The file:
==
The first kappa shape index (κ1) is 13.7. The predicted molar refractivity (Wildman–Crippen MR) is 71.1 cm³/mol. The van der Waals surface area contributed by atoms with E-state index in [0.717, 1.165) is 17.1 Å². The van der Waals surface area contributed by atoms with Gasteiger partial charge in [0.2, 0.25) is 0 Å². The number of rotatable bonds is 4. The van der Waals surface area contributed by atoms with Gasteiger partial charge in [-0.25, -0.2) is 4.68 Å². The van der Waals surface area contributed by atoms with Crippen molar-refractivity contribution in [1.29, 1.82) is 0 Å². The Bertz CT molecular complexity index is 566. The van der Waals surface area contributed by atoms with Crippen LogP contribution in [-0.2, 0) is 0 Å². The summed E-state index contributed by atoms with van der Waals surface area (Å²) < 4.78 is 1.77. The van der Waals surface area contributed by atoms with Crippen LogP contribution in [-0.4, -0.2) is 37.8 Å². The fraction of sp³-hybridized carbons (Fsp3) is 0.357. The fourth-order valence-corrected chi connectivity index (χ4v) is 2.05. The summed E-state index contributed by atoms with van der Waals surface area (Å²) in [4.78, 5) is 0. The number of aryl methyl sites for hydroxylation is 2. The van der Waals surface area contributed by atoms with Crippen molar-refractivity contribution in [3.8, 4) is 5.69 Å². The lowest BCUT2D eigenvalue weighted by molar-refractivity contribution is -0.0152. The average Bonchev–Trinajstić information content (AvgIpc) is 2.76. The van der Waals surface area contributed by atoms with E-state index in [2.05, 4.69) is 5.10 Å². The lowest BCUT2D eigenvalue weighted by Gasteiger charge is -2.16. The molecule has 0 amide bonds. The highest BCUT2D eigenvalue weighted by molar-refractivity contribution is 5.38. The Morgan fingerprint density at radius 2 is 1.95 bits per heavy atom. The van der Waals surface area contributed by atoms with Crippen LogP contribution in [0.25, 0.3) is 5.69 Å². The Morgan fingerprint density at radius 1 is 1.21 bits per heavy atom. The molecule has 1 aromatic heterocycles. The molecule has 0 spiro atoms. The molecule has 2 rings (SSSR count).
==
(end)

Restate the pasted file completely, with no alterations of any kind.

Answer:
The first kappa shape index (κ1) is 13.7. The predicted molar refractivity (Wildman–Crippen MR) is 71.1 cm³/mol. The van der Waals surface area contributed by atoms with E-state index in [0.717, 1.165) is 17.1 Å². The van der Waals surface area contributed by atoms with Gasteiger partial charge in [0.2, 0.25) is 0 Å². The number of rotatable bonds is 4. The van der Waals surface area contributed by atoms with Gasteiger partial charge in [-0.25, -0.2) is 4.68 Å². The van der Waals surface area contributed by atoms with Crippen molar-refractivity contribution in [1.29, 1.82) is 0 Å². The Bertz CT molecular complexity index is 566. The van der Waals surface area contributed by atoms with Crippen LogP contribution in [-0.2, 0) is 0 Å². The summed E-state index contributed by atoms with van der Waals surface area (Å²) < 4.78 is 1.77. The van der Waals surface area contributed by atoms with Crippen LogP contribution in [-0.4, -0.2) is 37.8 Å². The fraction of sp³-hybridized carbons (Fsp3) is 0.357. The fourth-order valence-corrected chi connectivity index (χ4v) is 2.05. The summed E-state index contributed by atoms with van der Waals surface area (Å²) in [4.78, 5) is 0. The number of aryl methyl sites for hydroxylation is 2. The van der Waals surface area contributed by atoms with Crippen molar-refractivity contribution in [3.8, 4) is 5.69 Å². The lowest BCUT2D eigenvalue weighted by molar-refractivity contribution is -0.0152. The average Bonchev–Trinajstić information content (AvgIpc) is 2.76. The van der Waals surface area contributed by atoms with E-state index in [2.05, 4.69) is 5.10 Å². The lowest BCUT2D eigenvalue weighted by Gasteiger charge is -2.16. The molecule has 0 amide bonds. The highest BCUT2D eigenvalue weighted by molar-refractivity contribution is 5.38. The Morgan fingerprint density at radius 2 is 1.95 bits per heavy atom. The van der Waals surface area contributed by atoms with Crippen LogP contribution in [0.25, 0.3) is 5.69 Å². The Morgan fingerprint density at radius 1 is 1.21 bits per heavy atom. The molecule has 1 aromatic heterocycles. The molecule has 0 spiro atoms. The molecule has 2 rings (SSSR count).